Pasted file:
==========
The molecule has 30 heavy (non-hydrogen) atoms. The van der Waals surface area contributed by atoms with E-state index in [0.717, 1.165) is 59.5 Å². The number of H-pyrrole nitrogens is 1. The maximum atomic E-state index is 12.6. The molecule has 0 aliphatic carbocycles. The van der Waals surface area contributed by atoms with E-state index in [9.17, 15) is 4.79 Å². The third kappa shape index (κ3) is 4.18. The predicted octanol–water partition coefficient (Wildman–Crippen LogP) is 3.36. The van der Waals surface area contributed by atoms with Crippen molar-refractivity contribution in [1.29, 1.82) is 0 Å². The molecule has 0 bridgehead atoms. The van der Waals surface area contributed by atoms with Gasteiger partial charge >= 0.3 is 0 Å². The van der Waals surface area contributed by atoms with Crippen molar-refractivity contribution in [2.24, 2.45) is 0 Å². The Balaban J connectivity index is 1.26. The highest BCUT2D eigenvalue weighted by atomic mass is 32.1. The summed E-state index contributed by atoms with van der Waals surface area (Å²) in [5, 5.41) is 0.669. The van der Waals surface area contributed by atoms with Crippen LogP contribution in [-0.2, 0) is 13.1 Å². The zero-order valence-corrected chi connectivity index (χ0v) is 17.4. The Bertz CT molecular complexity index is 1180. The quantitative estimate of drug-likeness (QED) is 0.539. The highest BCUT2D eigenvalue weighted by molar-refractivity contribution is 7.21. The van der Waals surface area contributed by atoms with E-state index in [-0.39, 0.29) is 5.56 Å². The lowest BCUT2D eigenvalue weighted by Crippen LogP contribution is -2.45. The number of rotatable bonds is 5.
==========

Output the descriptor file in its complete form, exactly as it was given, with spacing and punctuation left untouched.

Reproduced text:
The molecule has 30 heavy (non-hydrogen) atoms. The van der Waals surface area contributed by atoms with E-state index in [0.717, 1.165) is 59.5 Å². The number of H-pyrrole nitrogens is 1. The maximum atomic E-state index is 12.6. The molecule has 0 aliphatic carbocycles. The van der Waals surface area contributed by atoms with E-state index in [9.17, 15) is 4.79 Å². The third kappa shape index (κ3) is 4.18. The predicted octanol–water partition coefficient (Wildman–Crippen LogP) is 3.36. The van der Waals surface area contributed by atoms with Crippen molar-refractivity contribution in [1.29, 1.82) is 0 Å². The molecule has 0 bridgehead atoms. The van der Waals surface area contributed by atoms with Gasteiger partial charge >= 0.3 is 0 Å². The van der Waals surface area contributed by atoms with Crippen molar-refractivity contribution in [2.24, 2.45) is 0 Å². The Balaban J connectivity index is 1.26. The highest BCUT2D eigenvalue weighted by atomic mass is 32.1. The summed E-state index contributed by atoms with van der Waals surface area (Å²) in [5, 5.41) is 0.669. The van der Waals surface area contributed by atoms with Crippen LogP contribution in [-0.2, 0) is 13.1 Å². The zero-order valence-corrected chi connectivity index (χ0v) is 17.4. The Bertz CT molecular complexity index is 1180. The quantitative estimate of drug-likeness (QED) is 0.539. The highest BCUT2D eigenvalue weighted by molar-refractivity contribution is 7.21. The van der Waals surface area contributed by atoms with E-state index in [-0.39, 0.29) is 5.56 Å². The lowest BCUT2D eigenvalue weighted by Crippen LogP contribution is -2.45. The number of rotatable bonds is 5.